Sherlock: Season 1, Episode 2

The Blind Banker (31 Oct. 2010)

TV Episode  -   -  Crime | Drama | Mystery
8.1
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Ratings: 8.1/10 from 10,045 users  
Reviews: 13 user | 22 critic

Mysterious symbols and murders are showing up all over London, leading Sherlock and John to a secret Chinese crime syndicate called Black Lotus.

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Title: The Blind Banker (31 Oct 2010)

The Blind Banker (31 Oct 2010) on IMDb 8.1/10

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Cast

Episode cast overview, first billed only:
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Bertie Carvel ...
Daniel Percival ...
Eddie Van Coon (as Dan Percival)
Paul Chequer ...
Howard Coggins ...
Janice Acquah ...
Jack Bence ...
Raz
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...
Amanda
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Storyline

Banker Eddie Van Coon and reporter Brian Lukis are both shot dead in identical slayings, in rooms locked from the inside. Chinese museum employee Soo Lin tells Sherlock Holmes that, as a teenaged orphan in China, she ran drugs for the Black Lotus crime syndicate, for whom the two dead men also worked. She too is then murdered, the killer being a human fly who can scale buildings. The gang mistake Watson for Holmes and capture him and his new girl-friend, requiring Holmes to come to the rescue. Written by don @ minifie-1

Plot Summary | Plot Synopsis

Genres:

Crime | Drama | Mystery

Certificate:

TV-14 | See all certifications »

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Release Date:

31 October 2010 (USA)  »

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1.78 : 1
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Did You Know?

Trivia

Early in this episode, in the first crime scene, a book by Dan Brown is clearly in Van Coon's apartment, "The Lost Symbol". Like in many of Brown's books - and especially this one - he deals with codes. This episode's main clue to find the killer are the codes he leaves in the crime scenes. See more »

Goofs

Holmes is "backstage" while the Chinese circus is performing. He sprays a single, yellow line across the mirror. He hears something behind him, spins around, the camera angle changes to include what Sherlock hears, with the mirror now behind him. On the mirror is now a doubled spray of the line, like he went back and forth over it, instead of the single line. See more »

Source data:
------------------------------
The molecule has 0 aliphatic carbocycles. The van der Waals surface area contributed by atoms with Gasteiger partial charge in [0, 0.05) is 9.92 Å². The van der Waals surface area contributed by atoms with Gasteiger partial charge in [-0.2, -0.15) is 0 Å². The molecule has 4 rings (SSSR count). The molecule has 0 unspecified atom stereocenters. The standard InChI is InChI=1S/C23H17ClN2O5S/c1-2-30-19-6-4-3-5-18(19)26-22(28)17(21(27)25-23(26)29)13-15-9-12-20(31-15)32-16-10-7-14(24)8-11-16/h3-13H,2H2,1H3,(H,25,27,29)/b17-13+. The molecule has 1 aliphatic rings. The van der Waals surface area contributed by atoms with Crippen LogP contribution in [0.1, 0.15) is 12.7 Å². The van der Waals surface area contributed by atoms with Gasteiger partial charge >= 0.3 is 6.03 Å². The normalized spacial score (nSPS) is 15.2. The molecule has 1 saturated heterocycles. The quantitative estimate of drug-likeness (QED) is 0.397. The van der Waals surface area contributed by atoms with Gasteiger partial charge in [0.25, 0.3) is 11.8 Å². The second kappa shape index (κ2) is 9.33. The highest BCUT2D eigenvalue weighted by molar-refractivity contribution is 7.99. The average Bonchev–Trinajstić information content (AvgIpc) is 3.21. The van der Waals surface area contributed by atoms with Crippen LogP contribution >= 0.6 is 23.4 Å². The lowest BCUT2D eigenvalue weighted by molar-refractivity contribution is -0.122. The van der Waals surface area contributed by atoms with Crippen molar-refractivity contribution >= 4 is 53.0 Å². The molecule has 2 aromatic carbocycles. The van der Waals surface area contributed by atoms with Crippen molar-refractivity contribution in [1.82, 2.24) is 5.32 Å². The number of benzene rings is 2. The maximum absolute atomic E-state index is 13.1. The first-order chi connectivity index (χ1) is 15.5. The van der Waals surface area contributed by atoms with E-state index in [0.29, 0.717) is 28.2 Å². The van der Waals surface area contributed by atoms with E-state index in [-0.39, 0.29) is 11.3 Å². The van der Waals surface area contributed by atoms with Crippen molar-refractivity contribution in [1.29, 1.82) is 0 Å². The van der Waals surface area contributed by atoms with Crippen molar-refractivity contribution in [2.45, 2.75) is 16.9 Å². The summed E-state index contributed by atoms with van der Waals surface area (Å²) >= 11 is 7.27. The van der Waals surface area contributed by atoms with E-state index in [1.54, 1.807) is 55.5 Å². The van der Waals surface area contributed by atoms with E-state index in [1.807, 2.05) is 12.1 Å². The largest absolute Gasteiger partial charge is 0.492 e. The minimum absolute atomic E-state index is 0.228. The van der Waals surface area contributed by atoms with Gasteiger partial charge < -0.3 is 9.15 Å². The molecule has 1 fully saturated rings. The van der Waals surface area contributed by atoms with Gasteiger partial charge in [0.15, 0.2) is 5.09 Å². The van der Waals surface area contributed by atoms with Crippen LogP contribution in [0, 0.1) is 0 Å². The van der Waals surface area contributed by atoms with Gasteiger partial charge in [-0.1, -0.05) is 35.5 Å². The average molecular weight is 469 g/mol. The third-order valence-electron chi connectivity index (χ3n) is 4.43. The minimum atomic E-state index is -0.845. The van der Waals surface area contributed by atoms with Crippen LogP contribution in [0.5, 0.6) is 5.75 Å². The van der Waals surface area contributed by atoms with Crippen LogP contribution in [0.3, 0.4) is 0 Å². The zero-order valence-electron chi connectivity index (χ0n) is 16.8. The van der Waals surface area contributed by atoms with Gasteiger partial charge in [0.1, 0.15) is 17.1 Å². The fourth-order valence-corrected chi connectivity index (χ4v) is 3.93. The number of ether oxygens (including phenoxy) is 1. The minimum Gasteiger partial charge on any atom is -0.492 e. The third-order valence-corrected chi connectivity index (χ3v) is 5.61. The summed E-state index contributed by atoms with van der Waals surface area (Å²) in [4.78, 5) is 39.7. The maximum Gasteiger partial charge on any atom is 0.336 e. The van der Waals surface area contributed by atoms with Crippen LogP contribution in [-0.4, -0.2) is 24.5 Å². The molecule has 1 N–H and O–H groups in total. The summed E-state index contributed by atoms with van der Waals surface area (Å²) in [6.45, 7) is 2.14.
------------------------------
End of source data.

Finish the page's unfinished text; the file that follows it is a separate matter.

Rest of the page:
Quotes

[first lines]
Soo Lin Yao: The great artisans say, the more a teapot is used, the more beautiful it becomes.
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Connections

References Who Wants to Be a Millionaire (1998) See more »

Soundtracks

Targets
(uncredited)
Written by David Arnold and Michael Price
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Frequently Asked Questions

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User Reviews

 
Oriental express
27 June 2012 | by (United Kingdom) – See all my reviews

The second outing for the modern-day Holmes and Watson proved entertaining enough but just lacking in key areas to take it below the standard of some of the other episodes I've seen (from both series).

For once, the episode title bears no direct reference to a Conan Doyle original, although some of the plot devices were familiar, like the murders occurring in locked rooms and the importance of deciphering codes as clues to solving the case. While the programme was satisfactory enough, the Holmes and Watson partnership didn't seem to develop much, with less of the sharp banter between them you'd expect from say, a Stephen Moffat written story. In addition, for some reason Inspector Lestrade and his team are conspicuous by their absence, upsetting continuity and even Mrs Hudson only manages about a minute of screen time.

As for the story itself, the background plot of smuggling ancient Chinese artifacts into the country resonated with topicality even if the ideas of a "Thuggee" gang with a female Manchu as its head and the mystery assassin being a circus performer seemed somewhat anachronistic. The encounter with a "Banksy" type street artist seemed a bit contrived too, although I enjoyed the museum settings used for a large part of the story. While it was good to see Watson hook up with a woman, although Sherlock naturally plays gooseberry, I felt the direction lacked a little of the sharpness and crispness of what I'd seen in others, even omitting the minor, showy demonstrations of Holmes' deductive skills which add to his personality as well as conveying humour.

Cumberbatch and Freeman are very good together, the latter now overcoming my initial reservations about his over-familiarity and unsuitability for his part. For me though this episode seemed to cater too much to the Dan Brown crowd and with Sherlock resorting too often to conventional fisticuffs, just seemed lacking in the flair and nuance of other superior episodes in the two series.


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